Hip hop music is a genre that can progress towards new age, old school, and modern sound through different varieties of style. There’s potential in any emcee to put his pen to the pad and create a piece of music that’s surrounded by enticing production, confounding lyrics, and a staggering flow. What puzzles Hip hop fans is the path of succession white emcees have followed in the independent rap scene. With an extreme change in today's Hip hop audience, the white emcee is starting to do more than just fit in.
In 1990, Vanilla Ice dropped the song that makes us all cringe, Ice Ice Baby. Let’s be honest, nobody respected this dude; not just because he was white, but also due to the fact that he couldn't rap. Many Hip hop fans felt as if it was a backhand to the culture; placing a white “rapper” in the middle of an African American culture.
In the case of Mac Miller, who is officially the world’s number one independent Hip hop artist, he most likely wouldn’t have been given a second look either. Originally, Hip hop was meant as a mouthpiece for the underprivileged minority both socially and economically. Today, it still is, but it's become a megaphone for many more.
When 1996 came around, Eminem was introduced to the world. When his album Infinite dropped, critiques were provoked in spite of his complexion, not his talent. What the fans of Hip hop didn’t know was that the genre would forever change. Fan skepticism quickly converted from excluding him to including him. The world of Hip hop started looking past his complexion; listening to the violent, comical and touching words he spoke in a diversely intricate flow. When the Slim Shady LP was released in February, 1999, it sold 283,000 copies within its opening week. Fans started to realize that Hip hop needs him; he was finally looked upon as a father figure for Hip hop music, being the first white emcee to actually be widely accepted amongst a predominately black audience.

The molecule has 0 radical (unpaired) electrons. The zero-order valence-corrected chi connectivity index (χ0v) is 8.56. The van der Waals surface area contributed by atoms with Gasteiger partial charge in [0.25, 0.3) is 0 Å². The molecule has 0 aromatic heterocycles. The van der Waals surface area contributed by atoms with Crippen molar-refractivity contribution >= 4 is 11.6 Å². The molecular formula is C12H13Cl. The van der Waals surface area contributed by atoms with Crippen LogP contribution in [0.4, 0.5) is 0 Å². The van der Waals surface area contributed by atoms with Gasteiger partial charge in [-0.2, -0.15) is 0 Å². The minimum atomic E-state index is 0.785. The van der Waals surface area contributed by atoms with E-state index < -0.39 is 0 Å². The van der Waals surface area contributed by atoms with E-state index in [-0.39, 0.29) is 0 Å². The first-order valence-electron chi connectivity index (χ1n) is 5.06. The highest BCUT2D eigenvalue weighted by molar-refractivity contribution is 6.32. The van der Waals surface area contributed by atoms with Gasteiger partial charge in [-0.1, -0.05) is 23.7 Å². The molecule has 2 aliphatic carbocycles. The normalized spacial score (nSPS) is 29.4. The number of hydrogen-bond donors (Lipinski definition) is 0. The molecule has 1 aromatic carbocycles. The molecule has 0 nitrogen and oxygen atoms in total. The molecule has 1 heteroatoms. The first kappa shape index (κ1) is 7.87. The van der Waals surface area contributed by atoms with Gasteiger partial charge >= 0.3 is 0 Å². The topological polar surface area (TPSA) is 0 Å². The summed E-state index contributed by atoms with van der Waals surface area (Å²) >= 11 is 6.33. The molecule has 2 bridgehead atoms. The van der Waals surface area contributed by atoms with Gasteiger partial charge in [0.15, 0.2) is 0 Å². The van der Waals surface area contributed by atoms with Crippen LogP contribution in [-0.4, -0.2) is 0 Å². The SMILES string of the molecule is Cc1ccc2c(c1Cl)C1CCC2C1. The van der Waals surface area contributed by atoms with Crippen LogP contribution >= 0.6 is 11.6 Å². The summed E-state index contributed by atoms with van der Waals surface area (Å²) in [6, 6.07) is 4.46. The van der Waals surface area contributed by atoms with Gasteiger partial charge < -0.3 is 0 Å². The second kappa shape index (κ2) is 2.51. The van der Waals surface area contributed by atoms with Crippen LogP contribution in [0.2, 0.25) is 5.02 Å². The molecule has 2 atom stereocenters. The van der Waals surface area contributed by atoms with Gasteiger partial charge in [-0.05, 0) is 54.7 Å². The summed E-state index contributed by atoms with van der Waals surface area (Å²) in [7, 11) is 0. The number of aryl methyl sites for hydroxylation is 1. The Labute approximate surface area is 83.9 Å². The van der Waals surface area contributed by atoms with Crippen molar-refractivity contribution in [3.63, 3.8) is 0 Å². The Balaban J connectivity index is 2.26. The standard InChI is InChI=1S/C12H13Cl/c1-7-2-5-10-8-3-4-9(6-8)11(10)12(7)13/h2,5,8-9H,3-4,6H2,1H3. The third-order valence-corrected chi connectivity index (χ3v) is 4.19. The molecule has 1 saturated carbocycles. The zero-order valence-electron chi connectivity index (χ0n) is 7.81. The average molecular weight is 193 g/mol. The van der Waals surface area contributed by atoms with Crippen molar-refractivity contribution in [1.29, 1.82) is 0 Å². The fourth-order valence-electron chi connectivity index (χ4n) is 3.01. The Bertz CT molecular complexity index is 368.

The beautiful thing about Hip hop music is the realization of how much it’s progressed. Now everyone's story is heard; 2012 is a perfect example of this.
Action Bronson, Rhymesayers ENT, R.A. The Rugged Man, Apathy, Iron Solomon, Diabolic and plenty of other white emcees are dominating the independent Hip hop music scene. It shows how much Hip hop culture has really changed. Today everyone is given a chance and skill is skill, no matter who you are.
Hip hop now is what America was in the early 1900’s; a melting pot. White, Black, Spanish, Asian now coincide within the basis of skill, hard work and dedication above everything else. Not all white emcees given shine are talented and same goes for the African American emcee. Everyone is now given an opportunity and this is the meaning of progression. - Kamron Bahani